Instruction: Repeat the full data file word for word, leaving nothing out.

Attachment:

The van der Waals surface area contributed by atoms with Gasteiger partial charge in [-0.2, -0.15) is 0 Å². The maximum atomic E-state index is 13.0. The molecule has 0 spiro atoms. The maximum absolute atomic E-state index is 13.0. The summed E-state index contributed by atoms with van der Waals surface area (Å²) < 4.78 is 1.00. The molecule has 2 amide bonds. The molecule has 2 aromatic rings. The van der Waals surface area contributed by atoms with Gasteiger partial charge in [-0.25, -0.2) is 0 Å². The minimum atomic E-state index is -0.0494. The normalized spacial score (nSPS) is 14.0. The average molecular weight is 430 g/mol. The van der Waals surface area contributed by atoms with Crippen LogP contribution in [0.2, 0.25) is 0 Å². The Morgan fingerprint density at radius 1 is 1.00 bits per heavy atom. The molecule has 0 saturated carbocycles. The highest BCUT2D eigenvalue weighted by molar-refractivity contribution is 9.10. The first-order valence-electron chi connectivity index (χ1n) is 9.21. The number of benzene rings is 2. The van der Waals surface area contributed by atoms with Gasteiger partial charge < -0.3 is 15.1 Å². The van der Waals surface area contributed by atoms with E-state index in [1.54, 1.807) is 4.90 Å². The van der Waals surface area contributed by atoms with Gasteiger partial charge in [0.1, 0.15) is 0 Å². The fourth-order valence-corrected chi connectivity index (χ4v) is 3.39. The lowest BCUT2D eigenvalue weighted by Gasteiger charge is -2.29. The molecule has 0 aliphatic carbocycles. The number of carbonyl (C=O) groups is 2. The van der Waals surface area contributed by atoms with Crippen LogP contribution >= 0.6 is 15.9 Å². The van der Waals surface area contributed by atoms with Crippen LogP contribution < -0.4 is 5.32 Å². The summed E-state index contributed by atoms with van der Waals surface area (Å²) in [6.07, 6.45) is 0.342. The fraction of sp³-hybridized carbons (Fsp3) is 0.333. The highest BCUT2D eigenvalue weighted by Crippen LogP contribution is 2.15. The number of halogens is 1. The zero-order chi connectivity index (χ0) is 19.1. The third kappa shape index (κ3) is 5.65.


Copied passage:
The van der Waals surface area contributed by atoms with Gasteiger partial charge in [-0.2, -0.15) is 0 Å². The maximum atomic E-state index is 13.0. The molecule has 0 spiro atoms. The maximum absolute atomic E-state index is 13.0. The summed E-state index contributed by atoms with van der Waals surface area (Å²) < 4.78 is 1.00. The molecule has 2 amide bonds. The molecule has 2 aromatic rings. The van der Waals surface area contributed by atoms with Gasteiger partial charge in [-0.25, -0.2) is 0 Å². The minimum atomic E-state index is -0.0494. The normalized spacial score (nSPS) is 14.0. The average molecular weight is 430 g/mol. The van der Waals surface area contributed by atoms with Crippen LogP contribution in [0.2, 0.25) is 0 Å². The Morgan fingerprint density at radius 1 is 1.00 bits per heavy atom. The molecule has 0 saturated carbocycles. The highest BCUT2D eigenvalue weighted by molar-refractivity contribution is 9.10. The first-order valence-electron chi connectivity index (χ1n) is 9.21. The number of benzene rings is 2. The van der Waals surface area contributed by atoms with Gasteiger partial charge < -0.3 is 15.1 Å². The van der Waals surface area contributed by atoms with E-state index in [1.54, 1.807) is 4.90 Å². The van der Waals surface area contributed by atoms with Gasteiger partial charge in [0.1, 0.15) is 0 Å². The fourth-order valence-corrected chi connectivity index (χ4v) is 3.39. The lowest BCUT2D eigenvalue weighted by Gasteiger charge is -2.29. The molecule has 0 aliphatic carbocycles. The number of carbonyl (C=O) groups is 2. The van der Waals surface area contributed by atoms with Crippen LogP contribution >= 0.6 is 15.9 Å². The van der Waals surface area contributed by atoms with Crippen LogP contribution < -0.4 is 5.32 Å². The summed E-state index contributed by atoms with van der Waals surface area (Å²) in [6.07, 6.45) is 0.342. The fraction of sp³-hybridized carbons (Fsp3) is 0.333. The highest BCUT2D eigenvalue weighted by Crippen LogP contribution is 2.15. The number of halogens is 1. The zero-order chi connectivity index (χ0) is 19.1. The third kappa shape index (κ3) is 5.65.